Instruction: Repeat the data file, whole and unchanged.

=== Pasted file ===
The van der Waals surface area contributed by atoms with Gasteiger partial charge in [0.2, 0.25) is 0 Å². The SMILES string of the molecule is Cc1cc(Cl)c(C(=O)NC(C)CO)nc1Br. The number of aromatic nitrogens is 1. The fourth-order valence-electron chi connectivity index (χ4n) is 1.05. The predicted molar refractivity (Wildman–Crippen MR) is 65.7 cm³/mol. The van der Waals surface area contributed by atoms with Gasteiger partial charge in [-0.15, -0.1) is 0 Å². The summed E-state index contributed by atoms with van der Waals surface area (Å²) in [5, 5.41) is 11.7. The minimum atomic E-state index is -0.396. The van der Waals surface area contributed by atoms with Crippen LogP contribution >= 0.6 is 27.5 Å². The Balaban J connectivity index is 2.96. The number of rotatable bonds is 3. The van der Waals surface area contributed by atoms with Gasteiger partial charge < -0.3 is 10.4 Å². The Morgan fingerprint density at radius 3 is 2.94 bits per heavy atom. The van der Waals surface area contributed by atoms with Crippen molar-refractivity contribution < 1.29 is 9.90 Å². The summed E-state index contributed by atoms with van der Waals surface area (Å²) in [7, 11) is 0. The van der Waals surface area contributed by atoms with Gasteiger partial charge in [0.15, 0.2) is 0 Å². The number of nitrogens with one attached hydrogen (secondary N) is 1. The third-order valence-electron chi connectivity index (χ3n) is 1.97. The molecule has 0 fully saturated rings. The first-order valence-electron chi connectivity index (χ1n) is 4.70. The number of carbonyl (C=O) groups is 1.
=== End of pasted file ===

The van der Waals surface area contributed by atoms with Gasteiger partial charge in [0.2, 0.25) is 0 Å². The SMILES string of the molecule is Cc1cc(Cl)c(C(=O)NC(C)CO)nc1Br. The number of aromatic nitrogens is 1. The fourth-order valence-electron chi connectivity index (χ4n) is 1.05. The predicted molar refractivity (Wildman–Crippen MR) is 65.7 cm³/mol. The van der Waals surface area contributed by atoms with Gasteiger partial charge in [-0.15, -0.1) is 0 Å². The summed E-state index contributed by atoms with van der Waals surface area (Å²) in [5, 5.41) is 11.7. The minimum atomic E-state index is -0.396. The van der Waals surface area contributed by atoms with Crippen LogP contribution >= 0.6 is 27.5 Å². The Balaban J connectivity index is 2.96. The number of rotatable bonds is 3. The van der Waals surface area contributed by atoms with Gasteiger partial charge < -0.3 is 10.4 Å². The Morgan fingerprint density at radius 3 is 2.94 bits per heavy atom. The van der Waals surface area contributed by atoms with Crippen molar-refractivity contribution < 1.29 is 9.90 Å². The summed E-state index contributed by atoms with van der Waals surface area (Å²) in [7, 11) is 0. The van der Waals surface area contributed by atoms with Gasteiger partial charge in [0.15, 0.2) is 0 Å². The number of nitrogens with one attached hydrogen (secondary N) is 1. The third-order valence-electron chi connectivity index (χ3n) is 1.97. The molecule has 0 fully saturated rings. The first-order valence-electron chi connectivity index (χ1n) is 4.70. The number of carbonyl (C=O) groups is 1.